I had the good fortune of being asked to create a wordmark for a friend of mine, a talented musician and artist from Kassel by the name of Mayberg. He came to me with a relatively straightforward brief. He wanted classic antiqua (serifed) letters with space between them. He wanted something classy, something that had tradition, but also just enough uniqueness to be recognisable and set itself apart from other similar looking letterforms. There was also a technical problem that needed to be solved. Was it possible to preserve the finesse of a high stroke width contrast and thin serifs without compromising legibility and readability at small sizes?
The aesthetic problems were solved by drawing, thinking, listening and letting the letterforms emerge of their own accord. I initially approached the assignment like a typeface, where the letters need to work in any possible combination. I soon realised that it was wiser to approach the wordmark as whole, to draw the letters only in that specific order. It soon became clear that the R needed to stand out, it needed to escape the bounded box in which the rest of the letters were contained. It started as a more pronounced flourish and gradually, as is often the case, became more subtle. The letters also contain certain features that pay homage to the origin of Latin capital letters as we know them today, as they were drawn by the Romans. The right arm of the A has only a hint of a serif on the left, as does the top of the middle arm of the E. The strokes of the B and the R exit the stem sharply and enter the stem gently. These features emerged as a result of the brush technique used by Roman letterers. Incorporating them here adds an element of tradition as well as an element of uniqueness to the letters, seeing as they are rarely featured in contemporary letterforms.
As to the question of the thin strokes and small sizes, the solution was to create different versions of the wordmark optimised for different environments. Before the emergence of digital typeface design, letters were used in the size in which they were created. A case of 12-point metal letters was always 12 points, no larger, no smaller. Because of this, adjustments were made inherently and automatically to letters of larger and smaller sizes. A 6-point letter enlarged to 48 points would not at all resemble the native 48 point letter. A similar process was what was required for the Mayberg wordmark. At the end, we settled on two additional versions of the wordmark. The first one, Mayberg S, simply has a reduced stroke width contrast and thicker serifs. It is intended to be used in an environment where the thin strokes of the original begin to break. The second one, Mayberg Mikro, actually barely resembles the original. Rounded corners have been sharpened, certain elements have been accentuated, stroke width contrast has been further reduced and the width of the letters has been increased dramatically. This variant can be used when even the letterforms of the Mayberg S variant begin to break. This would be at extremely small sizes or on low resolution displays. Depicted above are the three variants, at different sizes. Depicted below are also the three variants, but at the same size.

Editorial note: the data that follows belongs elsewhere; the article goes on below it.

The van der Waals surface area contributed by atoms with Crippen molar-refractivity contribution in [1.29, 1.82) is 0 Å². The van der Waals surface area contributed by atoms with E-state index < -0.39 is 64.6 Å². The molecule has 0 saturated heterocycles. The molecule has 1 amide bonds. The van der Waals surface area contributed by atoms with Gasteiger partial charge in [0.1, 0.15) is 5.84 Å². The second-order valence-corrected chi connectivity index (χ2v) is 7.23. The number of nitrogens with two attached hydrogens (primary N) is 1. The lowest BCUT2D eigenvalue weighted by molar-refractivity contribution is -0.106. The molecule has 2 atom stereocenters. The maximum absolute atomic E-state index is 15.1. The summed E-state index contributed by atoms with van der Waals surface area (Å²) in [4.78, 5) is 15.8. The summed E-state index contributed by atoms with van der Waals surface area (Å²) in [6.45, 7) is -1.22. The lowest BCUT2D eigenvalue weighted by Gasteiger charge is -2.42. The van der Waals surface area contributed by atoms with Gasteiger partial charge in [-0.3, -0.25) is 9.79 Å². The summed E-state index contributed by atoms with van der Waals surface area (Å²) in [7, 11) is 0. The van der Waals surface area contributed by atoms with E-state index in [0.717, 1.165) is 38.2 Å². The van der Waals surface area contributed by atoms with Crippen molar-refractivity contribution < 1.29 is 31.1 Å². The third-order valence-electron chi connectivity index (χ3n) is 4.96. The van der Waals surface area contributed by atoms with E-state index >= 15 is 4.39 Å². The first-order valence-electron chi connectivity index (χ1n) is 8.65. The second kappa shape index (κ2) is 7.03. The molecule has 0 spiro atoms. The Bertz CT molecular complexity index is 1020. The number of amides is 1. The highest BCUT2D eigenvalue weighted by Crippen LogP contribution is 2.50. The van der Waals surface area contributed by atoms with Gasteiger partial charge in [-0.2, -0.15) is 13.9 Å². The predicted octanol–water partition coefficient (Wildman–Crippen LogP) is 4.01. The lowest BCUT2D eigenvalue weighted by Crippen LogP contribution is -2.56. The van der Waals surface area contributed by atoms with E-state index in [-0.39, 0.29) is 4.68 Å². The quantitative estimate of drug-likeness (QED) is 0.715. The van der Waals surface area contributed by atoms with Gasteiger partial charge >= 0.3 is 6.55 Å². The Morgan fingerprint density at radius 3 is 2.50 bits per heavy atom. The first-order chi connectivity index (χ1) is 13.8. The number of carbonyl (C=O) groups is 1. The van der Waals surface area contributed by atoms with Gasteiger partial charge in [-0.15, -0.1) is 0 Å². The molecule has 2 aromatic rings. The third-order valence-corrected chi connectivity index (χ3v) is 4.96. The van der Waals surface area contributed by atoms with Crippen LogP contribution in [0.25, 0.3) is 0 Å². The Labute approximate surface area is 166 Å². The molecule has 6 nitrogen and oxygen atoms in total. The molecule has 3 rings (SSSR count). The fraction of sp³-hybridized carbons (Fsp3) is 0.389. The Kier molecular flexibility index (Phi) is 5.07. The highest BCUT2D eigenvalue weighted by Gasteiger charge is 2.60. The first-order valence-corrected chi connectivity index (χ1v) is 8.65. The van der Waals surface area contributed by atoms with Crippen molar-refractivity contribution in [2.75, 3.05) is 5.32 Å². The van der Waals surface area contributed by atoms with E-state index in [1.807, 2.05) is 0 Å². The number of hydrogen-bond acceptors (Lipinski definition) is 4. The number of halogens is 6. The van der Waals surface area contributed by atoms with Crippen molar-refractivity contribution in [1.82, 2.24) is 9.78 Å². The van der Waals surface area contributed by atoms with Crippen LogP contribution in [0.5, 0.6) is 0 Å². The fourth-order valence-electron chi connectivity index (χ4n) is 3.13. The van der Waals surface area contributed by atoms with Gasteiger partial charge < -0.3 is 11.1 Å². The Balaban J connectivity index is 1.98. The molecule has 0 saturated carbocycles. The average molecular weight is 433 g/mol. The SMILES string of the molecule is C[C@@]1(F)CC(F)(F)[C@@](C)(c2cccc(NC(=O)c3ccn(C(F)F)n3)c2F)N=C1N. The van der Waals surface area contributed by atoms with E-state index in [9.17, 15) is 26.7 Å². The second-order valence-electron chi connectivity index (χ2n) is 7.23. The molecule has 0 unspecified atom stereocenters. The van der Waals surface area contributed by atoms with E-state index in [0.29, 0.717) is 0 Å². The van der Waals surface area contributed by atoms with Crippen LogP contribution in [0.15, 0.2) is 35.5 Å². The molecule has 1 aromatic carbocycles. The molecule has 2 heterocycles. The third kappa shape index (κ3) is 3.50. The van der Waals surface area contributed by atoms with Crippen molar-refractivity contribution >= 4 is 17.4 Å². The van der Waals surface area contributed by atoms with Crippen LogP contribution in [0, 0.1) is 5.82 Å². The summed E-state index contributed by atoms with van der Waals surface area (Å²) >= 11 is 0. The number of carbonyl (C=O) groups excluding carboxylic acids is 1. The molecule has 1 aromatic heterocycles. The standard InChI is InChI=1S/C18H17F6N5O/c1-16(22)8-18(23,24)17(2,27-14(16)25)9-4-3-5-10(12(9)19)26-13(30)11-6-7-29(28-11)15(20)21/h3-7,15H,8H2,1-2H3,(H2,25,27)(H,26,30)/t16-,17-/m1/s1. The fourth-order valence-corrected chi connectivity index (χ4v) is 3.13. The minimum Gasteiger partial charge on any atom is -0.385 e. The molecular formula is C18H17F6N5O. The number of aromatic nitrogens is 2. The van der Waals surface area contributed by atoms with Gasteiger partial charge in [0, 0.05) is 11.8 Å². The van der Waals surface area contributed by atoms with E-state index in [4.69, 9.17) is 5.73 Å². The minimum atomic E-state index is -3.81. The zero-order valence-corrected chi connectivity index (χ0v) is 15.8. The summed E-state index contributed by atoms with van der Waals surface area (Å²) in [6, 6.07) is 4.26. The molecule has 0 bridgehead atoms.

The wordmark can be found on Mayberg’s website as well as on all promotional material and merchandise.
Copyright © 2021 Sheehan Shambhu Sista.
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